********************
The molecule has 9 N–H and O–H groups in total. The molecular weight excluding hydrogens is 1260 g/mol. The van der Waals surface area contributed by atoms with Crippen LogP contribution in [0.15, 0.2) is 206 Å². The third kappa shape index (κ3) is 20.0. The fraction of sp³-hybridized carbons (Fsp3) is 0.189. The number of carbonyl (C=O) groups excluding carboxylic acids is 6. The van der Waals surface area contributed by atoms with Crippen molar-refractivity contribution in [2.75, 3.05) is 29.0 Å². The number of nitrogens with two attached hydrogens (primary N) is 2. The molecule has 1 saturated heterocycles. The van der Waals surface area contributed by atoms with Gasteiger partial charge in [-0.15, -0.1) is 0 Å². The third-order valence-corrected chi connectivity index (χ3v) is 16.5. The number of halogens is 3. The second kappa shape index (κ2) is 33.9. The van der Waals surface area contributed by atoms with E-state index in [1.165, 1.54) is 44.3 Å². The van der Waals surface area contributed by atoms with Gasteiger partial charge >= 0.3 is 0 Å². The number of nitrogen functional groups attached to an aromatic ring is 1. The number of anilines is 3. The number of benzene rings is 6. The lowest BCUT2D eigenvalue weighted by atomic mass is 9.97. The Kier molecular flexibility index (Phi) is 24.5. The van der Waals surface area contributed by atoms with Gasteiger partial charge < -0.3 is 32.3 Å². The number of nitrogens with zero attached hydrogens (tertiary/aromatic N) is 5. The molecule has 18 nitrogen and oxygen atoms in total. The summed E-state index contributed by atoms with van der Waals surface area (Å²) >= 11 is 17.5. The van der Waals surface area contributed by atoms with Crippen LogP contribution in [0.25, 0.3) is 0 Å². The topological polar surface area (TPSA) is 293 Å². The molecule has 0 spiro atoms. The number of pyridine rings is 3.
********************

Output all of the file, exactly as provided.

The molecule has 9 N–H and O–H groups in total. The molecular weight excluding hydrogens is 1260 g/mol. The van der Waals surface area contributed by atoms with Crippen LogP contribution in [0.15, 0.2) is 206 Å². The third kappa shape index (κ3) is 20.0. The fraction of sp³-hybridized carbons (Fsp3) is 0.189. The number of carbonyl (C=O) groups excluding carboxylic acids is 6. The van der Waals surface area contributed by atoms with Crippen molar-refractivity contribution in [2.75, 3.05) is 29.0 Å². The number of nitrogens with two attached hydrogens (primary N) is 2. The molecule has 1 saturated heterocycles. The van der Waals surface area contributed by atoms with Gasteiger partial charge in [-0.15, -0.1) is 0 Å². The third-order valence-corrected chi connectivity index (χ3v) is 16.5. The number of halogens is 3. The second kappa shape index (κ2) is 33.9. The van der Waals surface area contributed by atoms with E-state index in [1.165, 1.54) is 44.3 Å². The van der Waals surface area contributed by atoms with Gasteiger partial charge >= 0.3 is 0 Å². The number of nitrogen functional groups attached to an aromatic ring is 1. The number of anilines is 3. The number of benzene rings is 6. The lowest BCUT2D eigenvalue weighted by atomic mass is 9.97. The Kier molecular flexibility index (Phi) is 24.5. The van der Waals surface area contributed by atoms with Gasteiger partial charge < -0.3 is 32.3 Å². The number of nitrogens with zero attached hydrogens (tertiary/aromatic N) is 5. The molecule has 18 nitrogen and oxygen atoms in total. The summed E-state index contributed by atoms with van der Waals surface area (Å²) >= 11 is 17.5. The van der Waals surface area contributed by atoms with Crippen LogP contribution in [0.25, 0.3) is 0 Å². The topological polar surface area (TPSA) is 293 Å². The molecule has 0 spiro atoms. The number of pyridine rings is 3.